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Judges push back against Trump's immunity claim in the election interference case

Lawyers for former President Donald Trump are arguing that he enjoys immunity from prosecution.
Brandon Bell
Getty Images
Lawyers for former President Donald Trump are arguing that he enjoys immunity from prosecution.

Former President Donald Trump is expected to make a rare Tuesday appearance in a courtroom in Washington, D.C., for a make-or-break moment in his federal election interference case.

Lawyers for Trump argue he has immunity from prosecution. And if the appeals court panel sides with Trump, it could mean the end of the federal case against him.

Trump has pleaded not guiltyto four felony counts that accuse him of leading a conspiracy to cling to power and disenfranchise millions of voters in 2020. Prosecutors say that this culminated in violence at the U.S. Capitol three years ago that injured 140 law enforcement officers and shook the foundations of American democracy.

Arguments in the case

Trump attorneys John Lauro and Todd Blanche assert that those charges are based on official actions Trump took while he was president — and that Trump was simply raising questions about the integrity of the election.

They also argue that because Trump was impeachedby the House of Representatives, but not convicted by the U.S. Senate, for his behavior around the Capitol riot, to prosecute him now would violate the principle against double jeopardy.

"I wasn't campaigning, the Election was long over," Trump wrote in a social media post this week, announcing his intention to appear at the courthouse in the District of Columbia for the first time since his arraignment last August. "I was looking for voter fraud and finding it, which is my obligation to do, and otherwise running the country."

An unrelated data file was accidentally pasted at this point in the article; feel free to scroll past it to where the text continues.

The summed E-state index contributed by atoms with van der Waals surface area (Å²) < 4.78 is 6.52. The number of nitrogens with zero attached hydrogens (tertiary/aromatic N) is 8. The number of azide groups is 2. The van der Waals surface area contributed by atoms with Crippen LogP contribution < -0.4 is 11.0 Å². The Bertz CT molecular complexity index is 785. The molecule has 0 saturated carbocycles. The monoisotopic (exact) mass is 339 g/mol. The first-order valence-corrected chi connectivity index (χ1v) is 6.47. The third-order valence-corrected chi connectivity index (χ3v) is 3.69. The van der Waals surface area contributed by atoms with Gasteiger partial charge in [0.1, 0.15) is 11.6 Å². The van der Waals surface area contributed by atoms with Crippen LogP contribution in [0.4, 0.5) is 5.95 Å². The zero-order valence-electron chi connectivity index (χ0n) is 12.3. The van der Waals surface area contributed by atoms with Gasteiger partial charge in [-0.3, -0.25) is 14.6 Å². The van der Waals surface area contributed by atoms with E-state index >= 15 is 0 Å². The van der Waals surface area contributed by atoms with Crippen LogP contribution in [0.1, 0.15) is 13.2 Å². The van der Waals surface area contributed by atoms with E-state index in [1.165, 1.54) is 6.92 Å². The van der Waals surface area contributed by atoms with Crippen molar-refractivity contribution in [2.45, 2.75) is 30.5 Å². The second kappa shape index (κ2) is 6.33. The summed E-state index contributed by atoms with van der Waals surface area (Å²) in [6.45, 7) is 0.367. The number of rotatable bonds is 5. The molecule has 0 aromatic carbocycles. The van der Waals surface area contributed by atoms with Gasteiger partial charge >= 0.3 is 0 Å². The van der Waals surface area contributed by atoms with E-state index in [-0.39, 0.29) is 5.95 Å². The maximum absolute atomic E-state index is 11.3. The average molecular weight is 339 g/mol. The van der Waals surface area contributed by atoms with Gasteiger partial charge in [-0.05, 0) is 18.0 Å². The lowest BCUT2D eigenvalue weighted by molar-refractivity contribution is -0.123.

No evidence has emerged of fraud in the 2020 presidential election that would have changed the outcome of the race, as independent experts and many of Trump's own Cabinet officials publicly concluded.

Prosecutors working for special counsel Jack Smith say in court papers that if the U.S. Court of Appeals accepts Trump's sweeping claims, it would "undermine democracy." The special counsel team says such reasoning would give presidents license to commit crimes while in the White House, such as accepting bribes for directing government contracts or selling nuclear secrets to a foreign adversary.

No former president has ever been charged with a crime. Trump is the first. So an eventual ruling will be a landmark no matter which way the court rules.

Record of past presidents

History might be a guide. Former President Richard Nixon eventually received a pardonfrom his successor, Gerald Ford, after the Watergate scandal. And courts have found that presidents have some shield from civil liability in lawsuits over money damages, if the claims relate to their work as president. The Justice Department said Trump was acting like a political candidate, not as president, when he tried to cling to power in 2020 and early 2021.

The appeal will be heard by U.S. Circuit Judges Karen LeCraft Henderson, who was appointed by President George H.W. Bush; Michelle Childs, who was appointed by President Biden; and Florence Pan, another Biden appointee. The judges have given each side 20 minutes to make their case, but oral arguments often run longer than the allotted time.

If the judges move quickly and agree with prosecutors, it's possible the trial set for March 4 could experience only brief delays. But if Trump asks the full appeals court to hear the case or moves to the U.S. Supreme Court, any trial this year might stall.

Already Trump's serious legal troubles — he is fighting 91 criminal charges in four separate U.S. jurisdictions — are clashing with the political calendar.

The former president has signaled that he could seek to dismiss the federal cases against him in D.C. and Florida if he regains the White House. His lawyer in Georgia recently suggested Trump may try to delay the election interference case against him in Fulton County, Ga., until 2029.

Copyright 2024 NPR. To see more, visit https://www.npr.org.

Carrie Johnson is a justice correspondent for the Washington Desk.